My current role as General Manager Integrated Remote Operations at Roy Hill spans across the entire operations, optimising the movement and blend of iron ore from pit to port.

I’m really fortunate to lead a team of talented professionals who are committed to operational excellence.

What do you consider to be the biggest challenge you’ve encountered in your career to date? What has been the biggest highlight?

I commenced at Roy Hill as a Manager in Control Operations in April 2022. This role has proven to be the most challenging but also most rewarding of my career so far. The role involved me leading the successful transition of the AHS (Automated Haulage System) Control Operations to Roy Hill’s Perth Remote Operations Centre (ROC), making the decision to move the controlling equipment for this program 1,300km away in the Pilbara.

This was a complex and challenging project that required managing many layers of operations in a new organisation. The first move was organising a series of trials at the ROC to ensure it had the capability to work as expected and support all AHS and conventional functions required.

The second part of the transition was the human element; familiarising ROC personnel with the AHS system, terminology and processes, while ensuring sufficient training was provided to support full-scaled operations. The successful transition of the ROC has been valuable in terms of achieving significant organisational cost and time efficiencies and although challenging, a major personal highlight of my career to date.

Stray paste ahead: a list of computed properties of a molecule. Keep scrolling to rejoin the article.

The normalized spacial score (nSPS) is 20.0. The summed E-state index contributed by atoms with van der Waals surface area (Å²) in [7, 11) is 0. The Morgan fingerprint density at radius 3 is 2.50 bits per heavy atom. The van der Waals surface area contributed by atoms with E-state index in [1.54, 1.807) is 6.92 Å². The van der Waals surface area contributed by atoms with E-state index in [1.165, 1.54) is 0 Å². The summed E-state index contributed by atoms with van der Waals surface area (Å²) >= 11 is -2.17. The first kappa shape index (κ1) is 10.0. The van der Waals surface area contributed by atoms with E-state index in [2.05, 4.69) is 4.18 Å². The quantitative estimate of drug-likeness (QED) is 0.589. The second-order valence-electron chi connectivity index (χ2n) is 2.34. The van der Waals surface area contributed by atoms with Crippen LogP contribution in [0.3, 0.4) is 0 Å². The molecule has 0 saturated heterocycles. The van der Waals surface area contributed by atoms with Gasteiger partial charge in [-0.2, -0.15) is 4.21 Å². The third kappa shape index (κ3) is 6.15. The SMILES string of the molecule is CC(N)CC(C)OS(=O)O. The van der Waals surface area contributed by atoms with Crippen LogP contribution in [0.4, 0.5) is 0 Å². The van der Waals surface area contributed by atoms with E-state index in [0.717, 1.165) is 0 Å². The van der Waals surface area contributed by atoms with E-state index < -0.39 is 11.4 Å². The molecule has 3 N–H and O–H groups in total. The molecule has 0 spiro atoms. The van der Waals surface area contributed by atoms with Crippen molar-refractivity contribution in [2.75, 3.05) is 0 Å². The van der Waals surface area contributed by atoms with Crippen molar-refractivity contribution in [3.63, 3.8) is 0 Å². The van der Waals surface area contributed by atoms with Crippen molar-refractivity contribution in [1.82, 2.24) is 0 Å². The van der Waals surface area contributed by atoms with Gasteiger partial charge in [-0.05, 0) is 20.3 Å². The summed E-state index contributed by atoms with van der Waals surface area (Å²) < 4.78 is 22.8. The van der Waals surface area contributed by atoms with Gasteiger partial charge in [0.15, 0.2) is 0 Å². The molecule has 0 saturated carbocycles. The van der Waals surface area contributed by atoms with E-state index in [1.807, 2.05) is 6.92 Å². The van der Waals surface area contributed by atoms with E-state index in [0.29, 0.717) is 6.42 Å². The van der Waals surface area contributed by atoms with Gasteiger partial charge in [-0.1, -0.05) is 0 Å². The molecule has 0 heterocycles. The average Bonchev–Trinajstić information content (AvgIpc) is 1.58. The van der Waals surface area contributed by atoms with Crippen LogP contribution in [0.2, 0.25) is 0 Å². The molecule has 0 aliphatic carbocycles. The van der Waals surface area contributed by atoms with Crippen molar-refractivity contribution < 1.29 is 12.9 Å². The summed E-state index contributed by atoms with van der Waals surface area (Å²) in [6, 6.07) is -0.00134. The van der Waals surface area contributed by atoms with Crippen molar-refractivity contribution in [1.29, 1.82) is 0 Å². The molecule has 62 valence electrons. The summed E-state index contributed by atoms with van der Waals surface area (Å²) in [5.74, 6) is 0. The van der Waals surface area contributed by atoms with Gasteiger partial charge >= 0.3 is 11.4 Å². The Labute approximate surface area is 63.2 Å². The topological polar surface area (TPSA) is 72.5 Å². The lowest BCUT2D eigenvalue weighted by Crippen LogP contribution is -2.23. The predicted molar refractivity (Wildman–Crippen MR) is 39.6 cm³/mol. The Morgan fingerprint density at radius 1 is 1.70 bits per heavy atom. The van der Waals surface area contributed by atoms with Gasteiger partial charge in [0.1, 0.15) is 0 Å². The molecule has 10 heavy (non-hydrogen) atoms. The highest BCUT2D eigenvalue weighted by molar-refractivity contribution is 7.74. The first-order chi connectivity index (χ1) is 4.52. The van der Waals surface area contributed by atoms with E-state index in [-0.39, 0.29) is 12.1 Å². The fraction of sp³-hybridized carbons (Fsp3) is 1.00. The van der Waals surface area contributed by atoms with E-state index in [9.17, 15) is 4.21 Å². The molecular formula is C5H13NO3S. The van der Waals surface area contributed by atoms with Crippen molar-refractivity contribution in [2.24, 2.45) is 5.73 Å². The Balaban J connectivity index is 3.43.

Can you give some insight into your experience working in such a male- dominated industry? What are some of the unique obstacles you have had to overcome?

I’ve encountered a few unique obstacles that have ultimately contributed to my professional growth. One of the most significant challenges has been overcoming preconceived notions about women’s roles and capabilities in the workplace. To overcome these obstacles, I’ve focused on expanding my knowledge, skills and professional networks and taking all opportunities that become available to me.

You have been involved in mentoring programs and initiatives such as the Parental Return to Control Program and the Control Operations Traineeship Program to empower others, particularly women. What are some of your biggest takeaways from these initiatives?

A few key takeaways come to mind from initiatives aimed at empowering women and facilitating parental return to work, in particular into fields such as control operations.

Inclusivity boosts innovation: It’s simple; nurturing different perspectives can lead to more innovative solutions and better decision making.

Support systems are crucial: Programs that offer mentorship and support networks are vital for helping individuals navigate their careers, especially when returning from a break or starting in a new field.

Flexibility is key: Initiatives that offer flexible work arrangements for parents can be incredibly beneficial, making it easier for parents to balance work and family responsibilities.

Confidence building: Such programs often help participants build confidence in their skills and abilities, which is crucial for their growth and advancement in the workplace.

Skill development: Continuous learning and upskilling are important. Programs that focus on training and development help participants stay current with industry standards and technologies.

Barriers are being broken: These initiatives demonstrate that barriers to entry or re-entry into specialised fields can be overcome with targeted support and structured pathways.

Retention and satisfaction: Programs that support personal and family responsibilities as well as career development can lead to higher job satisfaction and retention rates among participants.

Role models matter: Seeing successful women in leadership and technical roles can inspire others and shows that career progression is possible.

Cultural change: Such initiatives contribute to cultural change within organisations, challenging stereotypes about who can succeed in certain roles.